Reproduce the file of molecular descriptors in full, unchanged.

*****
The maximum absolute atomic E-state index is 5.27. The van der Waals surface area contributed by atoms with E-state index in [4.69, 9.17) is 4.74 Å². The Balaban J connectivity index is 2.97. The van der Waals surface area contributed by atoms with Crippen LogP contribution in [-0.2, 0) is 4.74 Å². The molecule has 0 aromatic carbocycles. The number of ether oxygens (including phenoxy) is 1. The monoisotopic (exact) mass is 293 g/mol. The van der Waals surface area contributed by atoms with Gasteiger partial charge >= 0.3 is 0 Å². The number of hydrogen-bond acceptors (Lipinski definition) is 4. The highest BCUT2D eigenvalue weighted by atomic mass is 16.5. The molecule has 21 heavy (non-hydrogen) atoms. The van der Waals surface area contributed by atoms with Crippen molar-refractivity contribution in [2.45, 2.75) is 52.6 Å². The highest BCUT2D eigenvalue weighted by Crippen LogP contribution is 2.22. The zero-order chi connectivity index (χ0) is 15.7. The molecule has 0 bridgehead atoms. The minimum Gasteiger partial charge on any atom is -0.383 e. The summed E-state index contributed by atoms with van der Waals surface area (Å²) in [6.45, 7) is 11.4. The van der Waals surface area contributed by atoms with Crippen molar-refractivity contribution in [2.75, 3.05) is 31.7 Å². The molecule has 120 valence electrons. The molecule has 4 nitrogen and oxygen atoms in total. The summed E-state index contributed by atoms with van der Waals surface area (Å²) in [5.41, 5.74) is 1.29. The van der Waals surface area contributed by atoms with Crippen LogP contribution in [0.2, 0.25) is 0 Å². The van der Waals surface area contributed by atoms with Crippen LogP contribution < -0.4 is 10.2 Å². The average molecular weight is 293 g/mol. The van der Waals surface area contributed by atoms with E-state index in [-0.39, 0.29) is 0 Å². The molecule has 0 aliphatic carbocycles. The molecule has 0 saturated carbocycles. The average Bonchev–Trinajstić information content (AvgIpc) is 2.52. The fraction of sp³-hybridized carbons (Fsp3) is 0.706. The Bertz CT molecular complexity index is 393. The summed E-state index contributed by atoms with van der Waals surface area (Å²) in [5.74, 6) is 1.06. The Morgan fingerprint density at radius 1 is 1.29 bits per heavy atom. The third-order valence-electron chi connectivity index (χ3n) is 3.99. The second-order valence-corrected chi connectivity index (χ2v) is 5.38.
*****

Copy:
The maximum absolute atomic E-state index is 5.27. The van der Waals surface area contributed by atoms with E-state index in [4.69, 9.17) is 4.74 Å². The Balaban J connectivity index is 2.97. The van der Waals surface area contributed by atoms with Crippen LogP contribution in [-0.2, 0) is 4.74 Å². The molecule has 0 aromatic carbocycles. The number of ether oxygens (including phenoxy) is 1. The monoisotopic (exact) mass is 293 g/mol. The van der Waals surface area contributed by atoms with Gasteiger partial charge >= 0.3 is 0 Å². The number of hydrogen-bond acceptors (Lipinski definition) is 4. The highest BCUT2D eigenvalue weighted by atomic mass is 16.5. The molecule has 21 heavy (non-hydrogen) atoms. The van der Waals surface area contributed by atoms with Crippen molar-refractivity contribution in [2.45, 2.75) is 52.6 Å². The highest BCUT2D eigenvalue weighted by Crippen LogP contribution is 2.22. The zero-order chi connectivity index (χ0) is 15.7. The molecule has 0 bridgehead atoms. The minimum Gasteiger partial charge on any atom is -0.383 e. The summed E-state index contributed by atoms with van der Waals surface area (Å²) in [6.45, 7) is 11.4. The van der Waals surface area contributed by atoms with Crippen molar-refractivity contribution in [2.75, 3.05) is 31.7 Å². The molecule has 120 valence electrons. The molecule has 4 nitrogen and oxygen atoms in total. The summed E-state index contributed by atoms with van der Waals surface area (Å²) in [5.41, 5.74) is 1.29. The van der Waals surface area contributed by atoms with Crippen LogP contribution in [0.2, 0.25) is 0 Å². The van der Waals surface area contributed by atoms with Crippen LogP contribution < -0.4 is 10.2 Å². The average molecular weight is 293 g/mol. The van der Waals surface area contributed by atoms with E-state index in [-0.39, 0.29) is 0 Å². The molecule has 0 aliphatic carbocycles. The molecule has 0 saturated carbocycles. The average Bonchev–Trinajstić information content (AvgIpc) is 2.52. The fraction of sp³-hybridized carbons (Fsp3) is 0.706. The Bertz CT molecular complexity index is 393. The summed E-state index contributed by atoms with van der Waals surface area (Å²) in [5.74, 6) is 1.06. The Morgan fingerprint density at radius 1 is 1.29 bits per heavy atom. The third-order valence-electron chi connectivity index (χ3n) is 3.99. The second-order valence-corrected chi connectivity index (χ2v) is 5.38.